Anna Ella Carroll and Harriet Tubman served the federal government during the Civil War with Carroll writing in support of President Lincoln’s policies and advocating the Tennessee River campaign and Tubman serving as a scout, spy, and nurse. Living with limited means in the last decades of the 19th century, they both sought government pensions in recognition of their contributions. Reviewing the documentation and arguments for and against, we will explore both cases to determine the eligibility and merit of each case. Ready to grab hold of a political hot potato? Then join our pension board as we examine whether compensation for national service in war is “a woman’s province” in the last years of the 19th century.

Phil Hesser, Ph.D.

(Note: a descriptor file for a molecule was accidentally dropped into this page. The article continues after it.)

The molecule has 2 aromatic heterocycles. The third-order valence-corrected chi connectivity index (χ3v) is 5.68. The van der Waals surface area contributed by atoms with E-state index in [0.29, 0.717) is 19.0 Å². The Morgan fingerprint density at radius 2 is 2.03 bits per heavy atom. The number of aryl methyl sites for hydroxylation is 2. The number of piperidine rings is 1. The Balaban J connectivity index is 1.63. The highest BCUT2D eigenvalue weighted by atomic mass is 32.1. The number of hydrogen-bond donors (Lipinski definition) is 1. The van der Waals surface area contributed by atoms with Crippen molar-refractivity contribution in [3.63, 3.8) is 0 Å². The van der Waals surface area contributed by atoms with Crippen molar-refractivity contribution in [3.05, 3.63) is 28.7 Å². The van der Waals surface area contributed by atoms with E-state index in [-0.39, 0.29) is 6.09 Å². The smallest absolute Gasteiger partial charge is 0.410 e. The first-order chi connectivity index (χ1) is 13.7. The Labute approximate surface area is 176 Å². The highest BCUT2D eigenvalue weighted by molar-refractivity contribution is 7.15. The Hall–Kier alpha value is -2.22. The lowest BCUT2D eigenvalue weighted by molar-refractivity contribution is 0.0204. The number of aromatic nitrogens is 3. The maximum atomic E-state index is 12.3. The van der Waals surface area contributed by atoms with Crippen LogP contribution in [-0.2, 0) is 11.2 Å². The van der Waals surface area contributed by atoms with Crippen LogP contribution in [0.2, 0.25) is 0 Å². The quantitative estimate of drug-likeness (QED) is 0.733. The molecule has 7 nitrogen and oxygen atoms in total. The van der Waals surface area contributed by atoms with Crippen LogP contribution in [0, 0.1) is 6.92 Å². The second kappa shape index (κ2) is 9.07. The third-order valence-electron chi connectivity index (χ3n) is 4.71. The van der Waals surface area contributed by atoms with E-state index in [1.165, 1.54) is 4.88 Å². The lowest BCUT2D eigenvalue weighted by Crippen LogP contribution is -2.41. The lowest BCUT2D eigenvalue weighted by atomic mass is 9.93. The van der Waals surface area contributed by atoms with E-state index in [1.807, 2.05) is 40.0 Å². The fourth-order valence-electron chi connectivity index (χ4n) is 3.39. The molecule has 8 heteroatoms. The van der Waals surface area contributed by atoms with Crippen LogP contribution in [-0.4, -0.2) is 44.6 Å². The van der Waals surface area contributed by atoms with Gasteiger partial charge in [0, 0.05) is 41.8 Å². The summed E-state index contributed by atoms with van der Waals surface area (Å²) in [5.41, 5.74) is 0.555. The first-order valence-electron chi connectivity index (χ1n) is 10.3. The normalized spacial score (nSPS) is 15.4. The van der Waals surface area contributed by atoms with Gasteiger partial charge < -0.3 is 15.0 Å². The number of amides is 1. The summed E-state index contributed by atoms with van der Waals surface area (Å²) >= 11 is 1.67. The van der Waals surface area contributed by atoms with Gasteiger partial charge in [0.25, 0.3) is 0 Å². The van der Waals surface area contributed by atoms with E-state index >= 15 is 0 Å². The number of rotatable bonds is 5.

Phil Hesser, Ph.D., has taught in the US and Africa and served as protection and education officer with UNHCR and program director with the Academy for Educational Development. Having received his B.A. degree at the University of California - Santa Barbara and M.A. and PhD. degrees at Binghamton University, he has continued his work in education as an Adjunct Professor of History at Salisbury University and is a part-time faculty member in History and Political Science at Wor-Wic Community College. Pursuing his interest at the intersection of landscape, life and livelihood in Delmarva and on the Bay, he wrote What a River Says: Exploring the Blackwater River and Refuge (Cambridge: Friends of Blackwater, 2014)) and is completing The Old Home Is Not There: The Native Land of Harriet Tubman with co-author Charlie Ewers.

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